U011

A low dose of Seretide can go a long way

S K Thukral, P Valsalakumari, S Akavarapu, J Acharya, J F Todd

Imperial Centre for Endocrinology, Hammersmith Hospital

Abstract:

A 46 year old female (46F) was referred to endocrinology clinic following the discovery of a cortisol <0.02 mcg/dl (NR 2.3-11.9) whilst on holiday in Jordan in 2012. She reported a 6 month history of fatigue, nausea, dizziness, weight loss and poor concentration. Symptoms were worst mid-afternoon. Her past medical history included a right nephrectomy for a congenital abnormality aged 2 years, asthma, idiopathic rhinitis, nasal septum surgery, tonsillectomy and limited pulmonary vasculitis. Her only regular medication was Seretide 250mcg inhaler. Her most recent 10 day course of oral steroids was 2 years prior. Clinical examination was unremarkable with no hyperpigmentation and no postural drop in blood pressure.

46Fs full blood count, haematinics, renal profile, liver and bone profile, HbA1c, TFT and GH were in normal range. FSH and LH indicated perimenopause and vitamin D was 67nmol/L. An immediate short synacthen test showed a 0 minute ACTH of 10.9, 0 minute cortisol 2, 30minute 31 and 60 minute 60. She was commenced on hydrocortisone 20/10/10 and fludrocortisone 50mcg OD immediately. The MRI adrenals showed small adrenal glands that were morphologically normal and an MRI pituitary was unremarkable. Adrenal, ovarian and thyroid peroxidase antibodies were negative.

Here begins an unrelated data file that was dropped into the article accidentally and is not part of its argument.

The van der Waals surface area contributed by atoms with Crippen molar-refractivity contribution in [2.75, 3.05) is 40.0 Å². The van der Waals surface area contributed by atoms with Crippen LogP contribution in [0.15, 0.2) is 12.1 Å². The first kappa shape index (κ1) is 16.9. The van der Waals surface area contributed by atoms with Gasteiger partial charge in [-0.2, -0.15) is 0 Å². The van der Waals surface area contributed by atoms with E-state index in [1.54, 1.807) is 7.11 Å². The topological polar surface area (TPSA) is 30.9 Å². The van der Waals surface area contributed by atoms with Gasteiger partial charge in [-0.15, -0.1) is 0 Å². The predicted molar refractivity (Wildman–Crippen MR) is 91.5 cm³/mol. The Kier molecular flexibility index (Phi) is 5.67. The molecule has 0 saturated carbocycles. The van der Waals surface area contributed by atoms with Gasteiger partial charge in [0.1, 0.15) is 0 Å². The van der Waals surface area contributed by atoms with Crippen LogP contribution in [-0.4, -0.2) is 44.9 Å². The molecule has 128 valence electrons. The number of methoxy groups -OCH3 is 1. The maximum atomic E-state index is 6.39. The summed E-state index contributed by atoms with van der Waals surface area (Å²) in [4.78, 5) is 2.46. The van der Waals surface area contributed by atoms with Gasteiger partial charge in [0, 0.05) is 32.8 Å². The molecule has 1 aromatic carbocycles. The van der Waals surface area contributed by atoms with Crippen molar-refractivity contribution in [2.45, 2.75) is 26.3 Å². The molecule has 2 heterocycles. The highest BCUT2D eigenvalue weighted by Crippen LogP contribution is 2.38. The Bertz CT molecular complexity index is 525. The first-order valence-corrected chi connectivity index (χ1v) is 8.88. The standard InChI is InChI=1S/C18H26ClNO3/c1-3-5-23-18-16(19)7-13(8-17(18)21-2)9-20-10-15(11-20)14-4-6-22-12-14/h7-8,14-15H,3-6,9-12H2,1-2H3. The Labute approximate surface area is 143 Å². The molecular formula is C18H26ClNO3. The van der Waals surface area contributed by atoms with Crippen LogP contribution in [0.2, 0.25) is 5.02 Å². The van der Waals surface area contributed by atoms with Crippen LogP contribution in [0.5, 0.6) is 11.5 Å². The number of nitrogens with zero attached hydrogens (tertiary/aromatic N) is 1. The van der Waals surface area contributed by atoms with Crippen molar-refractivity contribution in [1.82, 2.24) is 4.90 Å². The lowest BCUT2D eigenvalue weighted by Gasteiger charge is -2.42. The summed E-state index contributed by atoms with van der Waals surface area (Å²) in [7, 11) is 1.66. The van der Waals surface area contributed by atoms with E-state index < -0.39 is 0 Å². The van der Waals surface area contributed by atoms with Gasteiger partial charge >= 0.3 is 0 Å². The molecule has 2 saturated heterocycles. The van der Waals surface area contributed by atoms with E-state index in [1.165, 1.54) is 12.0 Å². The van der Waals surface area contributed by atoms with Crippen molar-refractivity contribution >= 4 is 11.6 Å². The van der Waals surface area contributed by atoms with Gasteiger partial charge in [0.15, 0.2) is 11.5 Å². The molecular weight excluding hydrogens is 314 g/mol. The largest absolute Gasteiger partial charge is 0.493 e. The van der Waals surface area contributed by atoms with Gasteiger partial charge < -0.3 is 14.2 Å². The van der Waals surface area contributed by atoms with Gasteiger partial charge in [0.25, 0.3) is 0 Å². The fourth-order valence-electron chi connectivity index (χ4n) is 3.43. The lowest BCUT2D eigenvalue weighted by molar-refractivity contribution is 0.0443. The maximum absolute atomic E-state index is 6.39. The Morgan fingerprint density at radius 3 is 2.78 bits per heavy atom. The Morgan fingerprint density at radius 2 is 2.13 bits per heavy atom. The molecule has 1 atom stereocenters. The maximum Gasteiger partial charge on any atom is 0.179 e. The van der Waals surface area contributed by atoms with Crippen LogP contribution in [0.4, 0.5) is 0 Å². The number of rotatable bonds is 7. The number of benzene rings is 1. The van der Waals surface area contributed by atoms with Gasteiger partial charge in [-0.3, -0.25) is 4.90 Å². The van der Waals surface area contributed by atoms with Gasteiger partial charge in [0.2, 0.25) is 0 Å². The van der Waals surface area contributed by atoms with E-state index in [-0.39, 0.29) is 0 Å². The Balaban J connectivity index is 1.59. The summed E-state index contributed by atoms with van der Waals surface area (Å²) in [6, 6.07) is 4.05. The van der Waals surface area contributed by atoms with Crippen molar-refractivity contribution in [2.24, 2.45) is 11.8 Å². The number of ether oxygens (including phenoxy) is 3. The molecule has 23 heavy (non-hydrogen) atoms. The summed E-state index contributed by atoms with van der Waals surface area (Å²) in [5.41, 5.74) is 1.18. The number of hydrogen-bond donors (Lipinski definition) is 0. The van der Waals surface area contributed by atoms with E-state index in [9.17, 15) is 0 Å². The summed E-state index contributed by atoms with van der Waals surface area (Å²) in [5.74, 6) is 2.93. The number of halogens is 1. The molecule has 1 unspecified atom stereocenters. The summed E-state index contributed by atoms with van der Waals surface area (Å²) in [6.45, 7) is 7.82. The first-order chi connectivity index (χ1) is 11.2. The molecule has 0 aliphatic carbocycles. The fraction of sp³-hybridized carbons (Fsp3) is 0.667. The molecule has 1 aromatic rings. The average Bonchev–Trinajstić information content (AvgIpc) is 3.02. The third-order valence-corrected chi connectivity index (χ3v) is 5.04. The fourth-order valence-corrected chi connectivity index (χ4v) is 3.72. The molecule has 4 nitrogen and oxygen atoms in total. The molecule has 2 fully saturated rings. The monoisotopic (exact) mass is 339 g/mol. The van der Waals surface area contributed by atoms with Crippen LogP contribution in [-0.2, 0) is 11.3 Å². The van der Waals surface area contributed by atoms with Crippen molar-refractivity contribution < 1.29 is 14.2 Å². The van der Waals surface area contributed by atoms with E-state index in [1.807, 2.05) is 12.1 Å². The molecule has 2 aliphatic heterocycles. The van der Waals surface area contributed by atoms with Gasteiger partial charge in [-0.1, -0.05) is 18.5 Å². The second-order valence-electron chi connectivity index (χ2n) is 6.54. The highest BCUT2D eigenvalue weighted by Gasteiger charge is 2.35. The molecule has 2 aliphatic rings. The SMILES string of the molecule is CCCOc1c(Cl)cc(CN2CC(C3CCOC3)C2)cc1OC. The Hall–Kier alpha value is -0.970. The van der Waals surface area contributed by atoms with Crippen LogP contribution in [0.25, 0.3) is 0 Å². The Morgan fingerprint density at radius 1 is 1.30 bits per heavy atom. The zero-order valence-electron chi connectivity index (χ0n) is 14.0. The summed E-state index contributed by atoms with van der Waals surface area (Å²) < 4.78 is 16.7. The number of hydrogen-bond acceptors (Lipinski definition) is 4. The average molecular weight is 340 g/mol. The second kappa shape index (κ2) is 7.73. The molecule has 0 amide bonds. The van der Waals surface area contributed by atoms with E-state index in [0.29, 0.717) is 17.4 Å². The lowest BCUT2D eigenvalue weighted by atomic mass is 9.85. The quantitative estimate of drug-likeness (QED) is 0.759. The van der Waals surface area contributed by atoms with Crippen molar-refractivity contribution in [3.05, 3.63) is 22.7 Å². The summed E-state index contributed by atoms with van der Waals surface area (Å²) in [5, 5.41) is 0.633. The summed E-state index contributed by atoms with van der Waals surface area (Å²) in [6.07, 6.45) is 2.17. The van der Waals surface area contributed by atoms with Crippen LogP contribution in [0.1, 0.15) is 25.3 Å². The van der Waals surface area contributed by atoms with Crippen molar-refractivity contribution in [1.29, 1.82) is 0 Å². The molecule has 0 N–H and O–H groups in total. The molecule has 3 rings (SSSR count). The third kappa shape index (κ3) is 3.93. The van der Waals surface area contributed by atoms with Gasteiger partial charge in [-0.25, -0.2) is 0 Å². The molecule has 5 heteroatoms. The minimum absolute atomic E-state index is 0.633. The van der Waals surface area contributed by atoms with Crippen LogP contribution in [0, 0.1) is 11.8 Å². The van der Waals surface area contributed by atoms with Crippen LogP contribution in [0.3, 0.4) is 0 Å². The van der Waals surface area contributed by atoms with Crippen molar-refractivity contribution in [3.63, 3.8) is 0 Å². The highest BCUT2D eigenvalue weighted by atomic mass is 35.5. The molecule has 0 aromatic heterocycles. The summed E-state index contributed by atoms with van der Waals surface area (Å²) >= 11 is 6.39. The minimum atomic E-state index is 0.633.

When re-reviewed one month later, the nausea and fatigue had completed resolved. Hydrocortisone was reduced to a maintenance dose of 10/5/5mg. 4 months later, 46F tried to reduce Seretide to 125mcg OD but developed a cough. A trial off fludrocortisone for 1 week and a subsequent renin 5.1 and aldosterone 1420 ruled out mineralocorticoid deficiency allowing fludrocortisone therapy to be stopped. In 2013 she was diagnosed with mild Churg Strauss Syndrome (rheumatoid factor and lupus anticoagulant positive) and required an intranasal steroid inhaler.

46F was diagnosed with adrenal insufficiency secondary to endogenous glucocorticoid suppression by low dose Seretide. This case highlights the risk of systemic absorption from low dose inhaled steroids in adults. Similar cases have been reported in the paediatric population at similar doses of fluticasone (<500mcg/d). Physicians must have a greater awareness of adrenal insufficiency when prescribing steroids of any dose and route.